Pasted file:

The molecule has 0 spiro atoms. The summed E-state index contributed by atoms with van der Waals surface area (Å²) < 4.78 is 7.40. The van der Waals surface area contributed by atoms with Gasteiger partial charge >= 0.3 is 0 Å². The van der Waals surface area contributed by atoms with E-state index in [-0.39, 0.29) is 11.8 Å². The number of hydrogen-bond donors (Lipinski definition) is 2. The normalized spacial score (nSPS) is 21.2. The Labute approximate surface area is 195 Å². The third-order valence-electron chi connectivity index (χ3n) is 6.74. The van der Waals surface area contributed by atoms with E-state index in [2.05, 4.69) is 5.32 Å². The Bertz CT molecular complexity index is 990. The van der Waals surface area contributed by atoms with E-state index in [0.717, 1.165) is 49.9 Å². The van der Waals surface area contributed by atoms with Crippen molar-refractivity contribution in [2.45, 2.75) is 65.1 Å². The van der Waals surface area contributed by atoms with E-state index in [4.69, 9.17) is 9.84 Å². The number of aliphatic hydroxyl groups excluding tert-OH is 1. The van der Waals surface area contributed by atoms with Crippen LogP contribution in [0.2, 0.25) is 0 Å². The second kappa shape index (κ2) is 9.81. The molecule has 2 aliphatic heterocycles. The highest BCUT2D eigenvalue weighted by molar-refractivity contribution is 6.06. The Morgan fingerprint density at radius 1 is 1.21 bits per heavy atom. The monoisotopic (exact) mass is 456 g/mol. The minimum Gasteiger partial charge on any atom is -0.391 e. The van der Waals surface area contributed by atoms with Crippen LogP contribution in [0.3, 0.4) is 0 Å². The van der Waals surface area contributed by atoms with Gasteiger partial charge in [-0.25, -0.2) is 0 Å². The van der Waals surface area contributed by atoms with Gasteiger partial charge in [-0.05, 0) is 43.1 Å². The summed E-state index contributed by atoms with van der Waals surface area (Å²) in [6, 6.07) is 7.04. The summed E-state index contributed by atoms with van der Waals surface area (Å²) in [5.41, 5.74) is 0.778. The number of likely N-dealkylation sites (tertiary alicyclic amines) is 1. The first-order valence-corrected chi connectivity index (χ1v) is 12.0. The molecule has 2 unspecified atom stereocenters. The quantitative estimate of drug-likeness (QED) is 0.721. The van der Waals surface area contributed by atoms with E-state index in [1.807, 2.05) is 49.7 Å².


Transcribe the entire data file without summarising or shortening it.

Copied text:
The molecule has 0 spiro atoms. The summed E-state index contributed by atoms with van der Waals surface area (Å²) < 4.78 is 7.40. The van der Waals surface area contributed by atoms with Gasteiger partial charge >= 0.3 is 0 Å². The van der Waals surface area contributed by atoms with E-state index in [-0.39, 0.29) is 11.8 Å². The number of hydrogen-bond donors (Lipinski definition) is 2. The normalized spacial score (nSPS) is 21.2. The Labute approximate surface area is 195 Å². The third-order valence-electron chi connectivity index (χ3n) is 6.74. The van der Waals surface area contributed by atoms with E-state index in [2.05, 4.69) is 5.32 Å². The Bertz CT molecular complexity index is 990. The van der Waals surface area contributed by atoms with E-state index in [0.717, 1.165) is 49.9 Å². The van der Waals surface area contributed by atoms with Crippen molar-refractivity contribution in [2.45, 2.75) is 65.1 Å². The van der Waals surface area contributed by atoms with E-state index in [4.69, 9.17) is 9.84 Å². The number of aliphatic hydroxyl groups excluding tert-OH is 1. The van der Waals surface area contributed by atoms with Crippen LogP contribution in [0.2, 0.25) is 0 Å². The second kappa shape index (κ2) is 9.81. The molecule has 2 aliphatic heterocycles. The highest BCUT2D eigenvalue weighted by molar-refractivity contribution is 6.06. The Morgan fingerprint density at radius 1 is 1.21 bits per heavy atom. The monoisotopic (exact) mass is 456 g/mol. The minimum Gasteiger partial charge on any atom is -0.391 e. The van der Waals surface area contributed by atoms with Crippen LogP contribution in [0.3, 0.4) is 0 Å². The van der Waals surface area contributed by atoms with Gasteiger partial charge in [-0.25, -0.2) is 0 Å². The van der Waals surface area contributed by atoms with Gasteiger partial charge in [-0.05, 0) is 43.1 Å². The summed E-state index contributed by atoms with van der Waals surface area (Å²) in [6, 6.07) is 7.04. The summed E-state index contributed by atoms with van der Waals surface area (Å²) in [5.41, 5.74) is 0.778. The number of likely N-dealkylation sites (tertiary alicyclic amines) is 1. The first-order valence-corrected chi connectivity index (χ1v) is 12.0. The molecule has 2 unspecified atom stereocenters. The quantitative estimate of drug-likeness (QED) is 0.721. The van der Waals surface area contributed by atoms with E-state index in [1.807, 2.05) is 49.7 Å².